Mar 12th 2008 8:17AM The first time I "quit," I took all my alts back to their starting areas and deleted them. Then I sat my main down at the Blue Recluse in SW and logged out.
The second time I "quit," I logged out my main as he bobbed in the beautiful blue sea looking back toward Steemwheedle Port in Tanaris.
Now, when I "quit," I just make sure to log off in an inn or a city.
If you give consideration to where you retire your toons, then there's a 99% chance you'll be back.
Feb 29th 2008 2:58PM Man, I did this the first time I quit. My main was a lvl 41 hunter, and I left him weaponless, bagless, flat broke and in a noob robe. I kept my ram, though.
When I started back, I went out to Dun Morogh and punched wolves and yetis to make enough money to buy Mining, Skinning, a pick, and a skinning knife.
I mined the dwarf and human noob areas for all the copper I could get, put it in the AH with the skins of all the animals dumb enough to attack me. Then I ran SFK and VC, selling the vendor trash and buying white armor in the cities. All the greens went into the AH.
The next day I had 20g and three Mageweave Bags. By the end of the first week I was fully quipped in level-appropriate greens.
My suggestion is to start kill low level mobs, get money to get Mining and Skinning, farm for a day, then head to Outlands. You'll be equipped and questing in a few days.
Nov 27th 2007 9:19AM You said: "Are you happy that Blizzard is cracking down on Win Trading? Or do you think this is just a creative use of game mechanics?"
I don't see why there has to be an "or" there. Yes, I think it's a creative use of game mechanics. And yes, I'm glad Blizz is cracking down.
I used to be a science teacher (how's that for old and goody two shoes). As a scientist, I was amazed and intrigued by the ways kids would use problem-solving skills to cheat on tests. As a teacher, I gave them a 0 on the test. The two are not mutually exclusive.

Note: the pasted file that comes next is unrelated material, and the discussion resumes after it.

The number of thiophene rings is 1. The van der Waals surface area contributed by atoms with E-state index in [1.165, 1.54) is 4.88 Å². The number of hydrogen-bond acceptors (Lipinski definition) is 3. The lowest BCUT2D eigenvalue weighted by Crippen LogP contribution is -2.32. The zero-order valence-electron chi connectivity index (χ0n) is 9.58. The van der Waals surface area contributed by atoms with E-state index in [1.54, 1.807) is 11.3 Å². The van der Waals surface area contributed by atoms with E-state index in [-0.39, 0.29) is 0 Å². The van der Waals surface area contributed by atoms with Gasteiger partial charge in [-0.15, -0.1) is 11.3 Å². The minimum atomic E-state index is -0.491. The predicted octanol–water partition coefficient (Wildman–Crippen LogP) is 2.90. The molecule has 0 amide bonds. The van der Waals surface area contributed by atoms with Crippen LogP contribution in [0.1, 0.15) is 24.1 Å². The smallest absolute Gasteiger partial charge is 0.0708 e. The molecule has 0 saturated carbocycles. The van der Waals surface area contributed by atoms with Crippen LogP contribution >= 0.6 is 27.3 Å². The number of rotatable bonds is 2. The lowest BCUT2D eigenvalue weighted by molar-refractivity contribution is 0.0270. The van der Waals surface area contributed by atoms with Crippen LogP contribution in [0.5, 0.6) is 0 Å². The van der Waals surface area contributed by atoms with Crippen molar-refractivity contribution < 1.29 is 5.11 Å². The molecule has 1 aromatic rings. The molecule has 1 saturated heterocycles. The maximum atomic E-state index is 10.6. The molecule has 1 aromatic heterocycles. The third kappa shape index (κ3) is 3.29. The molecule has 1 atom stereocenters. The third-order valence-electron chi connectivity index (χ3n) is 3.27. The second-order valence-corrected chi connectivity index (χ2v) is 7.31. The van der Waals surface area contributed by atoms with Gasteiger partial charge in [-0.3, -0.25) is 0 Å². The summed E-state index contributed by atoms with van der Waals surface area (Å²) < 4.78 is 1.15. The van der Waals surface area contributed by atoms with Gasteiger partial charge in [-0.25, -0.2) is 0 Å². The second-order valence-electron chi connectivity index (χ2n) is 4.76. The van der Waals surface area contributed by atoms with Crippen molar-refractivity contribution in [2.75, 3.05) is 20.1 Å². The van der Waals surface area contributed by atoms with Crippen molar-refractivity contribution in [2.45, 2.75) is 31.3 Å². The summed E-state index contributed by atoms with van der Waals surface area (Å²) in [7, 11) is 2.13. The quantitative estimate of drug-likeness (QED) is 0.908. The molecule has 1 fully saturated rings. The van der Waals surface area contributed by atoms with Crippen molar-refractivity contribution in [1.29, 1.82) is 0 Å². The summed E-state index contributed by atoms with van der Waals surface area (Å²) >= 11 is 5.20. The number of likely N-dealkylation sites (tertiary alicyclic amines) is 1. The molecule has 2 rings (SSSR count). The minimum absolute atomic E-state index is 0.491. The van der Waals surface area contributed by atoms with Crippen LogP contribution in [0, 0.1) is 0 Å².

Oct 30th 2007 12:55PM The answers are all right here.
1. Reduce what you spend.
-a. Drop crafting professions. Get two gathering profs. Find a buddy or guild-mate to do your enchants, and buy needed equipment in the AH. Let some other shlub blow 100g leveling through the 270's in Blacksmithing. Trust me, someone else is making what you need, and all you need to do is spam channel 2 for it.
-b. Stop supporting and/or twinking alts. I'm an alt-aholic as well, and I give each one 5g to begin with. That's it. After that, they're on their own, and I usually have mining on them so that they can buy their own stuff. By level 10, they can almost always pay back the initial 5g investment.
2. Increase what you bring in.
-a. Again, have two gathering professions. The time you used to spend spamming channel 2 to sell your (very expensive to make) uber-shoulders can now be spent picking up stuff off the ground that other people want to buy. Mining is definitely one to choose.
-b. Go out and kill stuff. They always drop grays and cash. They occasionally drop greens or blues.
-c. Do repeatable quests.
-d. Offer to escort lowbie alts. When I was saving up for my epic mount, I'd take folks through VC, BFD, etc. I'd either take cash up front or get them to let me keep any BOE greens they didn't need.
Oct 25th 2007 9:11AM My dad is a Disney fanatic, and he took the "backstage" tour at Disney World a few years ago. The stories he tells of the things that they track at that park are amazing.
For example, the hours the Disney parks are open are based on how many people they predict will visit the park on a given day. In the summer (when more people are there), the parks are open later. In the winter, the hours are shorter. The times are based on a magic number: 13. The parks are open long enough for people to ride/see 13 rides/shows.
Disney keeps track of everything, but they also survey like mad. They survey you in the park. They survey you in the hotels. They email surveys to you at various times after you leave.
Because it's completely online, I'm sure that Blizzard similarly has tons of hard numbers, and I bet that their number-crunchers are on par with the best. But I've been playing for over 2 years, and I've never been surveyed. If the only human feedback that Blizzard gets is when someone contacts them, then I think they may have a skewed view of how players feel and perceive.